Monday, August 17, 2009



So "archeologist varify Hyksos were in Egypt, based on the manner they were buried"?


I started my inquiry with e-mails or post to Egyptology groups:

I used to think all Egyptians were mummified, but now it appears that only the rich and royals were mummified most of the time. Even some of them were not.

I have read of massive graves, ranging from the north to the south of Egypt, where people were just wrapped in cloth and put in wooden boxes.
Being wrapped in cloth and buried was also done in Europe.

#1 Do you have any examples of grave yards through out Egypt, where the majority were never mummified?

#2 I also remember something about the Romans in Egypt being mummified. Got any details on this ?



How were the average Egyptians buried?

cemeteries / mastaba of the non royals.


Women were generally buried with their husbands... Many of the skeletal remains were found in wooden coffins, although still not mummified.


When we read the 'Hyksos' tales, it is repeated over and over how the 'Hyksos' tried to assimilate to the culture of the Egyptians.

If this were the case, wouldn't some of the Hyksos be mummified?

The word "mummy" comes from an Arabic word for a black gooey stuff. Mummification was not limited to Egyptians. Greeks and Romans were also mummified.


There is extensive records to show the Greeks and Romans actually did rule Egypt .. and we find that those who ruled Egypt, adopted mummification for themselves... so why not the 'Hyksos"?


Boy mummy in this article on the composite image, upper right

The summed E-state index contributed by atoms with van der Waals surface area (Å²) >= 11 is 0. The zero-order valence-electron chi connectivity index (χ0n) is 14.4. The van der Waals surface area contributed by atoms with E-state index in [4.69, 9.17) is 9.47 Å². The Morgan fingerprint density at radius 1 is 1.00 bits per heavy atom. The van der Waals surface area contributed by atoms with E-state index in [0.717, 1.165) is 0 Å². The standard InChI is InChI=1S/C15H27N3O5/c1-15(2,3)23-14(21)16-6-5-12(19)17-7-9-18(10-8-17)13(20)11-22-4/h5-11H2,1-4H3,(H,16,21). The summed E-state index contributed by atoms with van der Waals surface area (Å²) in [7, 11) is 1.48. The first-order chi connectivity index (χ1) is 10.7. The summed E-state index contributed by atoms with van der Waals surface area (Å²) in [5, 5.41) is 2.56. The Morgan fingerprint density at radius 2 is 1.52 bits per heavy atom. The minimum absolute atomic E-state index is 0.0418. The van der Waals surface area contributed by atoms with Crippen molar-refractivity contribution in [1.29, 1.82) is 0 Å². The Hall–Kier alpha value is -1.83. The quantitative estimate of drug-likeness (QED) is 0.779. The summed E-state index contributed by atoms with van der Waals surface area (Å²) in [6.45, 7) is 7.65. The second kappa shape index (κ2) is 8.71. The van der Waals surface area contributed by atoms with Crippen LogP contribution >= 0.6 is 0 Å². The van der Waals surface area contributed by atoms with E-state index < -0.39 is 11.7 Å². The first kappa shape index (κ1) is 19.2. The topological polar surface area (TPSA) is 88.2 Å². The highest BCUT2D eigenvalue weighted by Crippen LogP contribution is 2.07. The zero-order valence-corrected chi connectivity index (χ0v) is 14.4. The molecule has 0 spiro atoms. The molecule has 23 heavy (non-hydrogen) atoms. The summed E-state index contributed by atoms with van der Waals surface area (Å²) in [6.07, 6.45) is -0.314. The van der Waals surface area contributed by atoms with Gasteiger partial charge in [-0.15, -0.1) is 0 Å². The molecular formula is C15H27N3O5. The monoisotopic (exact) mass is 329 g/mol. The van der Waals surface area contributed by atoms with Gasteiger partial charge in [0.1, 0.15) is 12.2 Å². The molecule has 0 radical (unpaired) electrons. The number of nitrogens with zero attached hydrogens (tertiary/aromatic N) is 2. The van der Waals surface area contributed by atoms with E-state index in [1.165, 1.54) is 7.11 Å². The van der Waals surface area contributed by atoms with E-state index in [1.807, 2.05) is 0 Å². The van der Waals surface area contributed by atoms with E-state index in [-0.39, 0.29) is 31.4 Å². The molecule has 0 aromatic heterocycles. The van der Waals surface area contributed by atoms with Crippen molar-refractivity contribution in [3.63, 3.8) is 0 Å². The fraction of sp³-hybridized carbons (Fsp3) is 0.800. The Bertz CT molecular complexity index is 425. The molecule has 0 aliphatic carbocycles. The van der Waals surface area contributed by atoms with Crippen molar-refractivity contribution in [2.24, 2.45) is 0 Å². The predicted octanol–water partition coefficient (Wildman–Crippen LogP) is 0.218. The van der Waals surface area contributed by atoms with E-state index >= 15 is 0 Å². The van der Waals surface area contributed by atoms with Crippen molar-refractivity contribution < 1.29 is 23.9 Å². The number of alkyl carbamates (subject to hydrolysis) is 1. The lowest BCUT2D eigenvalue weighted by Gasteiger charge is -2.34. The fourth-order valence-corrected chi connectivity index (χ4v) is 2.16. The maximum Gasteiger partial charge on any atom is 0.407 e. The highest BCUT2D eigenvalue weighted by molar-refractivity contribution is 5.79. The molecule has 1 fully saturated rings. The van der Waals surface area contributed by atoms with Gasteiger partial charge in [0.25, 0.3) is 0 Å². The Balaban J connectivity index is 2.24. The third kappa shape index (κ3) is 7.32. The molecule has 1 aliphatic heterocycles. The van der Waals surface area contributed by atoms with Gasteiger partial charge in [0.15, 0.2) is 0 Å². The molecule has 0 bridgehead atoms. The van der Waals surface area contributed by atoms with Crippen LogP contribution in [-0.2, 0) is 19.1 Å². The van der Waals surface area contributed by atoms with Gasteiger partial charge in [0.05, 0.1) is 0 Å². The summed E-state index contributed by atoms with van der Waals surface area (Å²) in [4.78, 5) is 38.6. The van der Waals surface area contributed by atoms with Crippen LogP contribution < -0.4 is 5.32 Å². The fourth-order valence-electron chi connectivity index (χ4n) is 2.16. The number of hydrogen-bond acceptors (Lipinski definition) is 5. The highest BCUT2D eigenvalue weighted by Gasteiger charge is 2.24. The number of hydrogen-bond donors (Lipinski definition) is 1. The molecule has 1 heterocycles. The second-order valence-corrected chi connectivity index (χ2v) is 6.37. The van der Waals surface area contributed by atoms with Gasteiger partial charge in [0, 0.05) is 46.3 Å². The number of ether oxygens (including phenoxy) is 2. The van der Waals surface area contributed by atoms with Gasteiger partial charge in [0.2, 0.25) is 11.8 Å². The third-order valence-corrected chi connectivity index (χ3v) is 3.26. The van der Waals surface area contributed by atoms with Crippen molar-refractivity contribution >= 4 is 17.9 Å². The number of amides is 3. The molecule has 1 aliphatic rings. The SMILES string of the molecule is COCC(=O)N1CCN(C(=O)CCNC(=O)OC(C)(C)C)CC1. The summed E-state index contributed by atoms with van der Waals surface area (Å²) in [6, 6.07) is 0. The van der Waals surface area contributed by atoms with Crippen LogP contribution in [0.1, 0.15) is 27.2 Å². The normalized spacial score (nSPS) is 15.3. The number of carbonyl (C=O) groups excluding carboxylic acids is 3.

St. Louis Science Center Mummy

It is likely that the mummified boy lived during the time when Egypt was a province of the Roman Empire, possibly under the rule of Caesar Augustus. He was probably from a middle class family who could easily afford a good quality of mummification.

Egyptian religious beliefs were adopted by some of the Romans, and it is possible that both Egyptians and Romans were mummified. Egypt served as the grain basket of the Roman Empire


Many tombs, most less than a few feet square, were made of mud, rubble and leftover stones from the pyramid construction. Some have miniature false doors, and in some, statues were found. But most are anonymous and without grave goods, and the bodies were not mummified


I don't know where they get their information, but on lots of pages it states mummification was very expensive and took a long time.

It would be my guess that the common Egyptians had no wealth, except that of housing and available food.

When they showed the graves of the pyramid workers, even they were not mummified.

There are massive cemeteries / mastaba from the extreme north to the extreme south of Egypt, filled with Egyptians who were never mummified.


We are told they can prove the Hyksos were in Egypt by the difference in burial practices?

* If Hyksos (like the Greeks and Romans) adopted the culture of the Egyptians, wouldn't those Hyksos have been mummified?


* As for identifying "Hyksos" by their burial practices, what I have read so far, 'Egyptologist' have not found the grave on one 'Hyksos ruler" ?


* If ---> SOME Egyptians were mummified and ----> there were a multitude of Egyptians who were NEVER mummified, then how would finding graves of un-mummified dead, prove they were Hyksos?